I seriously LOVE historic front pages. I’ve got my own Denver Post front page hanging on my wall from the 1940s, and a collection of the New York Times’ fronts in a fabulous book my friend found for me.
It helps I’m addicted to history in general. And journalism.
Yet again, I pull from this little stockpile I’ve got of pages I’ve saved when I’m perusing Newseum and find a design I like (or want to comment on).
Above are a few tabloid-shaped publications that really … rocked, to put it lamely.
I’d say it’s clear how impressive this is. Yes, layered cutouts are nothing new, but having a presentation that avoids looking cheesy or poorly done is impressive. Add to that the artistic work put into altering coloration on each player, and you’ve got quality centerpiece art.
The headline, too, is great. Simple and bold. It - with the teases - does well to get all you need across.
Next up, Metro.
Yes, another basketball page, but a whole different take. It’s got a bit of cutout flair, but is a bit more subdued than the other. Not to say it’s lesser. It’s so clean, with beautiful photo editing happening here.
The headline is great. Understated yet just what you need to pull everything together.
Last but not least, RedEye, published in Chicago, Ill.
No sports this time! Instead, a gorgeous illustration that works brilliantly on the page. I’m no good at this kind of stuff - which is probably why I find it so impressive. But this works so well in showing what the cover story is.
The headline is … awesome. I love that it’s a bit cheesy (in a good way!) and doesn’t overwhelm the illustration. Overall, a beautiful page.
FJP: Sort of a dream come true for me. My media habits are generally to bookmark things to read throughout the week on Pocket (formerly Read Later), which is a prettily designed place to store bookmarks and access them across devices. But at the end of a week I never get through what I’ve saved and thus have a backlog of tons of articles. Flipboard’s magazine works in a similar way—you can create content specific magazines by bookmarking things from all over the web or within your Flipboard readings. So, planning to try this out by creating a weekly magazine of my to-reads. Look out for an in-depth review once I get more playtime on this thing.—Jihii
Image: Screenshot of the beginnings of this week’s magazine by @jihiitea
Boulder Daily Camera: Local Front - March 31, 2013
Sunday’s are great opportunities to play around with style a bit. So for this centerpiece, I thought I’d get a bit more white space involved than I normally do, using the headlines and photos to build a nice - and more unique - front than I usually make.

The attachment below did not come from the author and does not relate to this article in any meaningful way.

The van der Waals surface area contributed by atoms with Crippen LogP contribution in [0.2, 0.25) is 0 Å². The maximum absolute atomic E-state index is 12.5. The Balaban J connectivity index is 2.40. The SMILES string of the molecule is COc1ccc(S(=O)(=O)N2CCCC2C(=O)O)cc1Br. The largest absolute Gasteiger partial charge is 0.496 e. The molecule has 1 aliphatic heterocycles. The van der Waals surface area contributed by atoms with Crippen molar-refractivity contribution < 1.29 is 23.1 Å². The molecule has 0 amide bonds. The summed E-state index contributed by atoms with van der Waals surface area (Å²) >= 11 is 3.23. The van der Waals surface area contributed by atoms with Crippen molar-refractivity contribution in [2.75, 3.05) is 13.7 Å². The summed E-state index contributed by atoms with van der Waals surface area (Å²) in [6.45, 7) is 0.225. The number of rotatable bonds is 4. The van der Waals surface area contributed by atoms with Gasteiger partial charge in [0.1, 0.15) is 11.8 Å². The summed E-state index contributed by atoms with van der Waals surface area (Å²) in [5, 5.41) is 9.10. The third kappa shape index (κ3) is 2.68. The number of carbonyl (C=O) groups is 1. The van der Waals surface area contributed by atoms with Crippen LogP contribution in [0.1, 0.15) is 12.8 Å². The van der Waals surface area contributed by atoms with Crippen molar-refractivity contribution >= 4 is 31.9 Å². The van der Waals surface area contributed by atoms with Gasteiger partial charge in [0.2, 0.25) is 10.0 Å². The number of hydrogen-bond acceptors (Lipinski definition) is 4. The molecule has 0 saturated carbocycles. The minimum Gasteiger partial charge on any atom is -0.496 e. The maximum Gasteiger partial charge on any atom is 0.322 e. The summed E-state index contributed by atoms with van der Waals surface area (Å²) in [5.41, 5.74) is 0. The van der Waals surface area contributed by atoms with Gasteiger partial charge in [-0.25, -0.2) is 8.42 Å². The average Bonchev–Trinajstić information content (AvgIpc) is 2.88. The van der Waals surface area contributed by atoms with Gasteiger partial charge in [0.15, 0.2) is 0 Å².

I really think the headlines on the page work. They’re to-the-point and fill out their space.
The tease at the bottom to an insert we had I liked, which surprises me considering how many different set-ups I had for it. But I think it’s eye-catching without being the dominant piece of art on the apge.
Lots of elements, but still plenty of story out front.
I can’t help but love behind-the-scenes moments, design-wise. It’s crucial to learn from each other, and see other ways of doing things, or even conceptualizing things. Imitation as a form of flattery, indeed.
Since it’s launch last June, Huffington Post Magazine has been praised for its covers among the design community. In response to the positive feedback, Creative DirectorJosh Klenert has offered a behind the scenes look at how one of the magazine’s most popular covers was conceptualized and created. The accompanying video shows the cover team’s process from start to finish.
Very art-light, this page isn’t one I’d normally choose to post. But what I like about it is how well things fit together. The teases, for example, are attention-grabbing and concise. I like that the sports one is even a little snarky, paired with a cool cutout.
The main package is lovely, in this incredibly biased girl’s opinion. I just really like how the art works with the headline, which is soft (if you can call a header that) and understated. It’s all muted, yet simple and charming. It just … is exactly how a love story should be.
Well, I’ve been quite remiss in my Tumblr duties for months, and when I get my resurgences, I tend to brag all about me. But I’ve remembered my many pages copied from Newseum that I wanted to highlight, too.
So, here we go!
Of course I’d start with the San Diego Union-Tribune, published in San Diego, Calif.
I’m so in love with this paper’s design.
But to the point, I pulled it because of the centerpiece. I’ve seen lots of papers try for this effect. But honestly, this is one of the few I actually think pull it off. They allow the rope to really commit to the page (going all the way to the top), and the text intertwined looks like more than just a number plopped on rope clip art.
Add that white space on, and it’s a very functional page.
I post a lot of print pages on my site, primarily because … well … I’m in love with print, and can’t help myself. It’s what I love to create.
Well, as the industry changes, my friends ask if I’ll move to web or iPad/tablet design. As if they’re the same thing. So in response, I always end up muttering something about my hopeless lack of coding knowledge and sit quietly.
But it appears my thoughts may be wrong. Perhaps there will be a way for me to transition to other parts of design. Above, while not flashy, is darn clean and easy to navigate.
A novice at Photoshop, saying my abilities are limited is a vast understatement. So after I saw what these designers at the Tennessean were able to create, I realized how much I (and probably others) could learn.
Take a look at this great twist on merit badges as part of design. Some great work here.